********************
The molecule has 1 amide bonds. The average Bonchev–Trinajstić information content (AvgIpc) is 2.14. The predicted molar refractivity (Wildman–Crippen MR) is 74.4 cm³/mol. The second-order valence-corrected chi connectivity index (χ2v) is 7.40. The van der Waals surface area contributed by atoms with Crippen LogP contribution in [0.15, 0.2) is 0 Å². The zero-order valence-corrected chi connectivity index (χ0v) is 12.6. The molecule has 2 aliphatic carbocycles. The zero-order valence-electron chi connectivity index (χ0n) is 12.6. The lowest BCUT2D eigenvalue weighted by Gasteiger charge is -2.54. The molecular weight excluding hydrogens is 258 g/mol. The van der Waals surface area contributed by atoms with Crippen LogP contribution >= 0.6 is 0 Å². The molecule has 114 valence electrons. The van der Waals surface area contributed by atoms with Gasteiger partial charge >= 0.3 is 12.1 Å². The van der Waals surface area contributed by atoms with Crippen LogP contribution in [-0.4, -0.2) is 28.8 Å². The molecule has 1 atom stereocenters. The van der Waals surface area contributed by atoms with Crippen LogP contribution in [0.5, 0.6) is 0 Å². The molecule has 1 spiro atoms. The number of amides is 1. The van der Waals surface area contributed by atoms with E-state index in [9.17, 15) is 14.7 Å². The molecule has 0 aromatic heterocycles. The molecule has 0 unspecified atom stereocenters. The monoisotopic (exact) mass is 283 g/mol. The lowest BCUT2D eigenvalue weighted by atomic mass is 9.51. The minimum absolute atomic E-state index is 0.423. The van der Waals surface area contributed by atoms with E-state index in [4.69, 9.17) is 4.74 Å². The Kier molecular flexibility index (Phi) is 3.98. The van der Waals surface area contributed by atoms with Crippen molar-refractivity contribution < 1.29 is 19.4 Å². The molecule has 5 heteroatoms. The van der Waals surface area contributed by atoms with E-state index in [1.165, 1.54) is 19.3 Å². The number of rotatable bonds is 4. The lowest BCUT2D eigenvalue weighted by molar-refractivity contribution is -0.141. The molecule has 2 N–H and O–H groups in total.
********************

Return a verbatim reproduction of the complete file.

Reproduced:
The molecule has 1 amide bonds. The average Bonchev–Trinajstić information content (AvgIpc) is 2.14. The predicted molar refractivity (Wildman–Crippen MR) is 74.4 cm³/mol. The second-order valence-corrected chi connectivity index (χ2v) is 7.40. The van der Waals surface area contributed by atoms with Crippen LogP contribution in [0.15, 0.2) is 0 Å². The zero-order valence-corrected chi connectivity index (χ0v) is 12.6. The molecule has 2 aliphatic carbocycles. The zero-order valence-electron chi connectivity index (χ0n) is 12.6. The lowest BCUT2D eigenvalue weighted by Gasteiger charge is -2.54. The molecular weight excluding hydrogens is 258 g/mol. The van der Waals surface area contributed by atoms with Crippen LogP contribution >= 0.6 is 0 Å². The molecule has 114 valence electrons. The van der Waals surface area contributed by atoms with Gasteiger partial charge >= 0.3 is 12.1 Å². The van der Waals surface area contributed by atoms with Crippen LogP contribution in [-0.4, -0.2) is 28.8 Å². The molecule has 1 atom stereocenters. The van der Waals surface area contributed by atoms with Crippen LogP contribution in [0.5, 0.6) is 0 Å². The molecule has 1 spiro atoms. The number of amides is 1. The van der Waals surface area contributed by atoms with E-state index in [9.17, 15) is 14.7 Å². The molecule has 0 aromatic heterocycles. The molecule has 0 unspecified atom stereocenters. The monoisotopic (exact) mass is 283 g/mol. The lowest BCUT2D eigenvalue weighted by atomic mass is 9.51. The minimum absolute atomic E-state index is 0.423. The van der Waals surface area contributed by atoms with E-state index in [4.69, 9.17) is 4.74 Å². The Kier molecular flexibility index (Phi) is 3.98. The van der Waals surface area contributed by atoms with Crippen molar-refractivity contribution < 1.29 is 19.4 Å². The molecule has 5 heteroatoms. The van der Waals surface area contributed by atoms with E-state index in [1.165, 1.54) is 19.3 Å². The number of rotatable bonds is 4. The lowest BCUT2D eigenvalue weighted by molar-refractivity contribution is -0.141. The molecule has 2 N–H and O–H groups in total.